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Just a few of the key technological components in my diabetes toolkit.

So I guess that diabetes and technology makes me think of two, somewhat contradictory, concepts: privilege and freedom.

It’s a privilege that I have a wide array of technology available to me. I’m lucky that I’m able to use it, because I know that many people with diabetes in this world cannot afford it or do not have access to it. It makes me upset to think about how diabetes might be harder for these individuals due to a lack of treatment and care options, but in that way, it reinforces how freeing diabetes technology has been for me. I have the freedom to bolus quickly and easily as needed. I’m free from annoying tubing, thanks to my OmniPod pump. I’m free to live a life less interrupted by diabetes, because my technology helps me manage it with greater finesse than if I were doing it 100% on my own.

That being said, I won’t ever take my access to diabetes technology for granted.

I can only hope that, as technology innovations continue to improve the quality of life for people with diabetes, technology accessibility becomes more widespread, as well.

Memory Monday: That Time a Classmate Said That Having Diabetes Means You’re Screwed

One Monday per month, I’ll take a trip down memory lane and reflect on how much my diabetes thoughts, feelings, and experiences have unfolded over the years. Today, I remember…

…that one time in college when some random kid sitting near me in class said that having diabetes means “you’re screwed”. In other words, you can’t live with it, it’s a death sentence.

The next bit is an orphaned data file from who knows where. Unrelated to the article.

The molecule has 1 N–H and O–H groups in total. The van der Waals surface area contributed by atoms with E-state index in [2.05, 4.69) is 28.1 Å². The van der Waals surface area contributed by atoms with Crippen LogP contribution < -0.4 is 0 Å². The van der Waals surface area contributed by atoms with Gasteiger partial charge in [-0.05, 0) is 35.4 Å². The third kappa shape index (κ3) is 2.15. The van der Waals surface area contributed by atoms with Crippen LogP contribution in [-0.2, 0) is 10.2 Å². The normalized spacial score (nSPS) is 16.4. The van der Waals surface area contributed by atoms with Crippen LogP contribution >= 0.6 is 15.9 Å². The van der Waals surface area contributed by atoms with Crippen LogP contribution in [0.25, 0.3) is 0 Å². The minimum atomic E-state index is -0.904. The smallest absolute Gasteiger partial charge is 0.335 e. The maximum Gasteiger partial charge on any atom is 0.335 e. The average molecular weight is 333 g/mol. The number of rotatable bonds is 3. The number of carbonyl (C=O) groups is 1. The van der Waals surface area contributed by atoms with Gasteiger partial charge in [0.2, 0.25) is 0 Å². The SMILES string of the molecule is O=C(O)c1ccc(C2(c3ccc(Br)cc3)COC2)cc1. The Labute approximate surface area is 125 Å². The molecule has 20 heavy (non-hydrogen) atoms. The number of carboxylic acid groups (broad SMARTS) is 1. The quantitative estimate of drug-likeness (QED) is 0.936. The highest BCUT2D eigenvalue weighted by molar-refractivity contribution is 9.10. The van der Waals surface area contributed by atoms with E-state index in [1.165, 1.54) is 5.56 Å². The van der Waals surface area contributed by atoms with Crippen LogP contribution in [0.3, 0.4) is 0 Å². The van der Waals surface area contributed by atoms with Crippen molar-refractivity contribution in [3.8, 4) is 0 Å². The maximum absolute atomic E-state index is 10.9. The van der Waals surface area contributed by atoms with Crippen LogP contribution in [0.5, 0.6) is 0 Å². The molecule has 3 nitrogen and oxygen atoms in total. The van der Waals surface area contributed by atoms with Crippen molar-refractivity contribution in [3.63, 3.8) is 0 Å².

Before I talk about how I responded to that, I’ll provide some context. It was my freshman or sophomore year of college. I was in a discussion group for my Nutrition 101 seminar. It was early enough in my college career that I still felt painfully shy around most of my classmates, unless they happened to live in my dorm or I had known them in high school (even though I went to a college with an undergraduate population of more than 20,000, I’d still occasionally encounter a high school classmate – it’s a small world after all).

But when it comes to diabetes…well, I have a reputation for not being able to shut up about it. So when it inevitably came up over the course of the Nutrition class, and the teacher’s assistant asked us to define it, I felt a natural impulse to say everything I knew about it. I had to suppress it, though, because my fear of raising my hand in class was stronger than my desire to spew out an overly in-depth definition of diabetes.

So I let someone else answer the question, noting what was right and wrong about the response. As the T.A. launched into her notes on diabetes and nutrition, I overheard a muttered, ignorant comment from the kid next to me:

If you have diabetes, that means you’re screwed!

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As you might imagine, I didn’t take too kindly to his words.